Now focus. There is more opportunity coming and it needs your full attention.

Happy trading,

Lance Beggs

 


 

The Other Trader (5)

 

Let's continue with a series we started last year – the metagame – trading AGAINST other traders who find themselves on the wrong side of the market.

Because…

If I can't feel someone on the other side of the market getting it really wrong, there is no trade.

You can see the prior articles here if you missed them – OneTwoThreeFour.

Let's set up the scenario…

<image - metagame trading - the other trader 5>

<image - metagame trading - the other trader 5>

<image - metagame trading - the other trader 5>

<image - metagame trading - the other trader 5>

<image - metagame trading - the other trader 5>

(Source: YTC Price Action Trader Vol 2 Ch 3 P99-102)

<image - metagame trading - the other trader 5>

(Source: YTC Price Action Trader Vol 2 Ch 3 P145-153)

From a metagame perspective, this is the scenario we're looking at. We aim to place ourselves in the mindset of any trader who bought late in the move, at or soon after the breakout. Feel their stress build as price stalls. And stalls. And stalls. Feel their pain as their "sure thing" collapses back below the stall region. And find a way to profit from their pain.

<image - metagame trading - the other trader 5> 

Let's zoom in a bit. And take on the mindset of the novice retail trader who entered late in the move (let's say right on the break).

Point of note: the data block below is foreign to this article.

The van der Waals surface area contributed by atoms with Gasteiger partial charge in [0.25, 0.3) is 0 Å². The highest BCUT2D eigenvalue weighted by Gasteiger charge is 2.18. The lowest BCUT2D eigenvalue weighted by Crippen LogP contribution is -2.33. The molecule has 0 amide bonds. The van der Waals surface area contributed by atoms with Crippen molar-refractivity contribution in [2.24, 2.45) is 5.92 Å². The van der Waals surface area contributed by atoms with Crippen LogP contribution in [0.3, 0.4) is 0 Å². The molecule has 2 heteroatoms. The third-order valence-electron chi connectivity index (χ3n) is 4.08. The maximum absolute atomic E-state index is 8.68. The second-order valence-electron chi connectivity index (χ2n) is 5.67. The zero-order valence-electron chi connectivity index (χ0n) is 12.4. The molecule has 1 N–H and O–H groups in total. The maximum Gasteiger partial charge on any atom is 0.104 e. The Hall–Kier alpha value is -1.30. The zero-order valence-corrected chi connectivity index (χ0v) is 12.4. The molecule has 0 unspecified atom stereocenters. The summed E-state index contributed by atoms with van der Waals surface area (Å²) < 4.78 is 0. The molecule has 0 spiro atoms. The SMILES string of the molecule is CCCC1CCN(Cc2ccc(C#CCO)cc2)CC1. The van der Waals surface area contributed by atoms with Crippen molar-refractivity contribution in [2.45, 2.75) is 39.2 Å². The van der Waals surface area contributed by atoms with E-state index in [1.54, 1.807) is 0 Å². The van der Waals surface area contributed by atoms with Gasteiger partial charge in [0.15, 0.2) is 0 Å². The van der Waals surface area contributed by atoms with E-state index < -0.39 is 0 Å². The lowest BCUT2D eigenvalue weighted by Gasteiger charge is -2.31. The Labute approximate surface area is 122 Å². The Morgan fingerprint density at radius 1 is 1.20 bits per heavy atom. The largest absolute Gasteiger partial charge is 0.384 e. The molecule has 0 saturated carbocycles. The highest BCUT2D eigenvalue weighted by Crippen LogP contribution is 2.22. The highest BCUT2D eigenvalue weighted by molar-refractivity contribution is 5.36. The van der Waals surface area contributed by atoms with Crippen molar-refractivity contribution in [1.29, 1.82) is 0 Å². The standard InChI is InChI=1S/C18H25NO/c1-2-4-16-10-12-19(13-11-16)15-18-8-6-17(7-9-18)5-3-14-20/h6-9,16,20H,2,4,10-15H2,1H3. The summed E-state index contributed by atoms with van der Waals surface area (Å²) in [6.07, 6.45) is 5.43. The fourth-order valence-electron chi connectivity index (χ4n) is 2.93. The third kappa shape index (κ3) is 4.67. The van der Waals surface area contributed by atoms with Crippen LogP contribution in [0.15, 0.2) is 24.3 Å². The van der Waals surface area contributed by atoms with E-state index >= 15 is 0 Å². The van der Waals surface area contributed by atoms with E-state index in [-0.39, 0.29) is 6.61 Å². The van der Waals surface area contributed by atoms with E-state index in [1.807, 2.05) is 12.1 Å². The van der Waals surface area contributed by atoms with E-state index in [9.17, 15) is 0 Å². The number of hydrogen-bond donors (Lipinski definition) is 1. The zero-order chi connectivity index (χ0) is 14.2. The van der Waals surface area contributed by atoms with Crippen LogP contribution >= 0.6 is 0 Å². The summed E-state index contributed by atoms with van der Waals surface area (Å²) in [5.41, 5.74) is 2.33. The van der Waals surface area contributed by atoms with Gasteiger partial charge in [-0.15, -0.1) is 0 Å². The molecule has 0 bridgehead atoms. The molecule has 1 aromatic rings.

<image - metagame trading - the other trader 5>

<image - metagame trading - the other trader 5>

<image - metagame trading - the other trader 5>

<image - metagame trading - the other trader 5>

<image - metagame trading - the other trader 5>

Trading the metagame…

If I can't feel someone on the other side of the market getting it really wrong, there is no trade.

Fast, sudden price moves don't always continue.

Quite often, someone is getting trapped.

And that… is opportunity.

Go get 'em,

Lance Beggs

 


 

Let It Fail First – Then Get In

 

Although we trade very differently, I am quite a fan of Al Brooks first book, "Reading Price Charts Bar by Bar".

One of his quotes which has stuck with me over the years is the following:

  • Countertrend setups in strong trends almost always fail and become great With Trend setups.

 

This quote came to mind earlier in the week, as I took a counter-trend entry against a strong trend, despite my predominant thought prior to entry being "This is too obvious. It has to be a trap!".

<Let it fail first - then get in>

The drop from point 2 was just over 30pts (120 ticks) in 15 minutes. Ok, it's maybe not the strongest trend. But there was very little opportunity in the way of pullback entries SHORT. And bears still felt in control.

<Let it fail first - then get in>

<Let it fail first - then get in>

<Let it fail first - then get in> 

And that's when the Al Brooks quote came to mind.

  • Countertrend setups in strong trends almost always fail and become great With Trend setups.

 

<Let it fail first - then get in>

The outcome:

<Let it fail first - then get in>

<Let it fail first - then get in>

<Let it fail first - then get in> 

Happy trading, 

Lance Beggs